Originally provided by DC Comics (Sept. 2017)
The Dark Knight. The Caped Crusader. The World's Greatest Detective.
Whatever you want to call him, Batman holds the distinct honor of sitting atop the hill as many fans' all-time favorite hero and one of the most successful characters ever created. With his backstory, suit/gadgets, smarts, fighting skills, alter ego, rogues gallery, and occasionally antihero persona, it's easy to see how the Batman ingrained himself in our hearts and minds.
As a big fan, I was really excited when asked to write an article for Batman Day. I knew almost instantly what I wanted to write about...
Batman: The Animated Series.
For the young-uns, newcomers and fans that might not be as well versed in it, let me tell you something...this wasn't just a show, it was THE show.
So what made it so great? I'll do my best to sum things up, but it won't be enough!
Right off the bat, the opening credits set the tone for the whole show. The use of heavy shadows and the epic theme scored by film great, Danny Elfman, seems to transport you into your TV and on the rooftops with the Batman. Instead of choosing to go with a modernized Gotham, we see a very stylized cityscape that feels like a mix between an old noir and German Expressionist film.
The Look and Feel:
Piggybacking off the intro, the series as a whole is that of a very dark, dreary place. Why? Because that's what Gotham is! If you want sunshine and rainbows, head to Metropolis, buddy.
I can remember thinking Gotham must be a terrible place, but for some reason, I was intrigued to go. Now as an adult, there is a strange beauty to how the show portrayed the city and it's inhabitants-sort of a ghostly elegance.
Bruce Timm and the Animation:
Artist Bruce Timm and his animators were masters at delivering a timeless feel.
What do I mean by "timeless"?
When you watch, it looks and feels like everything is happening in the 1940's or 50's, but the characters are using modern things like computers, cell phones, etc. They were able to blend classic elements with the luxuries and tech of the time and create something that was unique and out of any space/time that we know of.
I don't think there's been anything like it since.
Kevin Conroy is and will always be the voice of Batman.
I can't do this justice, but here it goes...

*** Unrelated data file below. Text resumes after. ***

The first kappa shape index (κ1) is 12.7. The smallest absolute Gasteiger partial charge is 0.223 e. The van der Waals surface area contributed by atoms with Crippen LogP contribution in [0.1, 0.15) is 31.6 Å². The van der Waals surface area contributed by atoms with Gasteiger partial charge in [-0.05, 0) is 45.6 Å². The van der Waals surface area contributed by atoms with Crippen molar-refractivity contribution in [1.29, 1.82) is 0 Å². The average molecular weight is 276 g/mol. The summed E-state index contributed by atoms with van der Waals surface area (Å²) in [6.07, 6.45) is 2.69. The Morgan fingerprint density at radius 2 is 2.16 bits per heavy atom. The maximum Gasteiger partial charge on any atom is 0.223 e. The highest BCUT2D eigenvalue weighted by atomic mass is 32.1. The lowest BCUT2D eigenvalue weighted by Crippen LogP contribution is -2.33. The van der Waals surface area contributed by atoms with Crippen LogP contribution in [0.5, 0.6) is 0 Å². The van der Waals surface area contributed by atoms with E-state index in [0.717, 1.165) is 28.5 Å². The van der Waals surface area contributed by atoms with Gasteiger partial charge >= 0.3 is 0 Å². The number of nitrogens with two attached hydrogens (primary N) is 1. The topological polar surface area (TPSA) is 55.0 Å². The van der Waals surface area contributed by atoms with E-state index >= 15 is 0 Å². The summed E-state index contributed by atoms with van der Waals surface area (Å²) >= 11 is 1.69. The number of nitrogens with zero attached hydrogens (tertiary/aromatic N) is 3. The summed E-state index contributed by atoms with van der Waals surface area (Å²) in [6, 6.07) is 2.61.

This show was so ahead of its time, it's ridiculous. When you're a cartoon for kids and winning multiple Emmys, you're doing something right.
I was all of seven when the show aired. I still draw a lot from those episodes (maybe more now that I'm older). But I will tell you this...even as a kid, I understood that the stories had more going on than your run-of-the-mill cartoon. Being able to recognize that at a young age is not pumping my ego-I was not then, nor am I now, some Frasier-type intellectual-it's a just a huge compliment to the writing.
I really appreciate the creator's decision and network's approval to allow writing that was in-depth, thought provoking and often emotionally driven. They could have easily made a watered down good vs. bad show, but instead, chose to deliver something that made the audience think and one that left a lasting impression on fans with its often-bittersweet and somber endings.
Another strength of the writing was its ability to humanize many of Batman's villains-in some cases, bringing them out of obscurity and into the light. If you need any proof, watch Heart of Ice and Feat of Clay and do it without getting choked up.
So there's no surprise that the show would produce a character that would go on to become one of the most popular in Batman lore. Everyone's favorite loon: Harley Quinn.
I loved the goofy jester suit and low-key, jolly insanity of the cartoon version. Her relationship with the Joker always seemed a bit balanced in the show, too-with her being more of a partner and lackey than a subordinate. But that's just my opinion.
I hope I was able to do the show some justice.
Now, if you'll excuse me, I have to run. I think I see a faint Bat signal on my TV...
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